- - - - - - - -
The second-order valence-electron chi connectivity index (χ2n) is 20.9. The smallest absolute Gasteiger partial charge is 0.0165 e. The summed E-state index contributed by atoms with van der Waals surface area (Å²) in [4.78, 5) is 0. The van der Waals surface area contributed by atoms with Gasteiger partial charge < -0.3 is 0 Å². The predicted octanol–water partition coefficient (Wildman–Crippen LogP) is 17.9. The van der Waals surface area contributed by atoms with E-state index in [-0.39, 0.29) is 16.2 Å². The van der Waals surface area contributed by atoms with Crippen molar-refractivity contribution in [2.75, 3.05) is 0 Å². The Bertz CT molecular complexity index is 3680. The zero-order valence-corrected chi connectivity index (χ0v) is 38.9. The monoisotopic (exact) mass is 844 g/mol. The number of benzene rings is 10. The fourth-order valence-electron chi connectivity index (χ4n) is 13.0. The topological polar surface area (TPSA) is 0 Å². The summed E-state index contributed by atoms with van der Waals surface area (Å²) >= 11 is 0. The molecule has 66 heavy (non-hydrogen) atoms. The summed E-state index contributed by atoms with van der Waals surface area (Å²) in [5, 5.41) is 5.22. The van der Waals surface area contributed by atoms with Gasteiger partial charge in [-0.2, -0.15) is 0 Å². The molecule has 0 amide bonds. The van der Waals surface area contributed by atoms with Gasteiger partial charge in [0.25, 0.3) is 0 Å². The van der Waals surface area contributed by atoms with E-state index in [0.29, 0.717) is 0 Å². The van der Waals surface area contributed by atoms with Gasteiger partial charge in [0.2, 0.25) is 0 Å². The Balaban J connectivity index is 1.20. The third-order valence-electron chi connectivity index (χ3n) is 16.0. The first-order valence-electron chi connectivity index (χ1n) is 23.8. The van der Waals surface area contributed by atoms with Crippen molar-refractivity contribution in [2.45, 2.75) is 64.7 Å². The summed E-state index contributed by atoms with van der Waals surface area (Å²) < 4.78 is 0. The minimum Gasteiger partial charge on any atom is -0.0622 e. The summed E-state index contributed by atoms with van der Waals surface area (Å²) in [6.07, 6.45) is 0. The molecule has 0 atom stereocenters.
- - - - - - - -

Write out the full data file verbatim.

The second-order valence-electron chi connectivity index (χ2n) is 20.9. The smallest absolute Gasteiger partial charge is 0.0165 e. The summed E-state index contributed by atoms with van der Waals surface area (Å²) in [4.78, 5) is 0. The van der Waals surface area contributed by atoms with Gasteiger partial charge < -0.3 is 0 Å². The predicted octanol–water partition coefficient (Wildman–Crippen LogP) is 17.9. The van der Waals surface area contributed by atoms with E-state index in [-0.39, 0.29) is 16.2 Å². The van der Waals surface area contributed by atoms with Crippen molar-refractivity contribution in [2.75, 3.05) is 0 Å². The Bertz CT molecular complexity index is 3680. The zero-order valence-corrected chi connectivity index (χ0v) is 38.9. The monoisotopic (exact) mass is 844 g/mol. The number of benzene rings is 10. The fourth-order valence-electron chi connectivity index (χ4n) is 13.0. The topological polar surface area (TPSA) is 0 Å². The summed E-state index contributed by atoms with van der Waals surface area (Å²) >= 11 is 0. The molecule has 66 heavy (non-hydrogen) atoms. The summed E-state index contributed by atoms with van der Waals surface area (Å²) in [5, 5.41) is 5.22. The van der Waals surface area contributed by atoms with Gasteiger partial charge in [-0.2, -0.15) is 0 Å². The molecule has 0 amide bonds. The van der Waals surface area contributed by atoms with Gasteiger partial charge in [0.25, 0.3) is 0 Å². The van der Waals surface area contributed by atoms with E-state index in [0.29, 0.717) is 0 Å². The van der Waals surface area contributed by atoms with Gasteiger partial charge in [0.2, 0.25) is 0 Å². The Balaban J connectivity index is 1.20. The third-order valence-electron chi connectivity index (χ3n) is 16.0. The first-order valence-electron chi connectivity index (χ1n) is 23.8. The van der Waals surface area contributed by atoms with Crippen molar-refractivity contribution in [2.45, 2.75) is 64.7 Å². The summed E-state index contributed by atoms with van der Waals surface area (Å²) < 4.78 is 0. The minimum Gasteiger partial charge on any atom is -0.0622 e. The summed E-state index contributed by atoms with van der Waals surface area (Å²) in [6.07, 6.45) is 0. The molecule has 0 atom stereocenters.